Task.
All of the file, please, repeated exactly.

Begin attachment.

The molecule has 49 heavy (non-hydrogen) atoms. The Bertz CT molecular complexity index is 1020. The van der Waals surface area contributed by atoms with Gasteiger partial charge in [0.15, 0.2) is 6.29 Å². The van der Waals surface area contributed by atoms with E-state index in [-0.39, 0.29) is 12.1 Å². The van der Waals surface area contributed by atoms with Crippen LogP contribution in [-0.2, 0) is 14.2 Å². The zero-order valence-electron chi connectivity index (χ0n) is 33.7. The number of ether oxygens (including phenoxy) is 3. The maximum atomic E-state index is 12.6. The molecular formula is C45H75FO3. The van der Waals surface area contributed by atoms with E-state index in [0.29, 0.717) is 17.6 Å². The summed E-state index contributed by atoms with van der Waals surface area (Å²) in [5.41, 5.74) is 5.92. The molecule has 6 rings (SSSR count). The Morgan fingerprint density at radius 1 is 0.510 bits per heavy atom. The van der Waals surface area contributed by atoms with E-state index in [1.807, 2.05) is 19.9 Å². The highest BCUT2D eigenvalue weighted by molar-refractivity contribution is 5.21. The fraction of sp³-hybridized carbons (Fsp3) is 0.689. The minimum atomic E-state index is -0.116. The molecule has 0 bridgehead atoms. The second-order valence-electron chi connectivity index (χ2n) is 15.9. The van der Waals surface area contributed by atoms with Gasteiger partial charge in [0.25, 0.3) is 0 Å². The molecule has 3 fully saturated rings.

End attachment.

The molecule has 49 heavy (non-hydrogen) atoms. The Bertz CT molecular complexity index is 1020. The van der Waals surface area contributed by atoms with Gasteiger partial charge in [0.15, 0.2) is 6.29 Å². The van der Waals surface area contributed by atoms with E-state index in [-0.39, 0.29) is 12.1 Å². The van der Waals surface area contributed by atoms with Crippen LogP contribution in [-0.2, 0) is 14.2 Å². The zero-order valence-electron chi connectivity index (χ0n) is 33.7. The number of ether oxygens (including phenoxy) is 3. The maximum atomic E-state index is 12.6. The molecular formula is C45H75FO3. The van der Waals surface area contributed by atoms with E-state index in [0.29, 0.717) is 17.6 Å². The summed E-state index contributed by atoms with van der Waals surface area (Å²) in [5.41, 5.74) is 5.92. The molecule has 6 rings (SSSR count). The Morgan fingerprint density at radius 1 is 0.510 bits per heavy atom. The van der Waals surface area contributed by atoms with E-state index in [1.807, 2.05) is 19.9 Å². The highest BCUT2D eigenvalue weighted by molar-refractivity contribution is 5.21. The fraction of sp³-hybridized carbons (Fsp3) is 0.689. The minimum atomic E-state index is -0.116. The molecule has 0 bridgehead atoms. The second-order valence-electron chi connectivity index (χ2n) is 15.9. The van der Waals surface area contributed by atoms with Gasteiger partial charge in [0.25, 0.3) is 0 Å². The molecule has 3 fully saturated rings.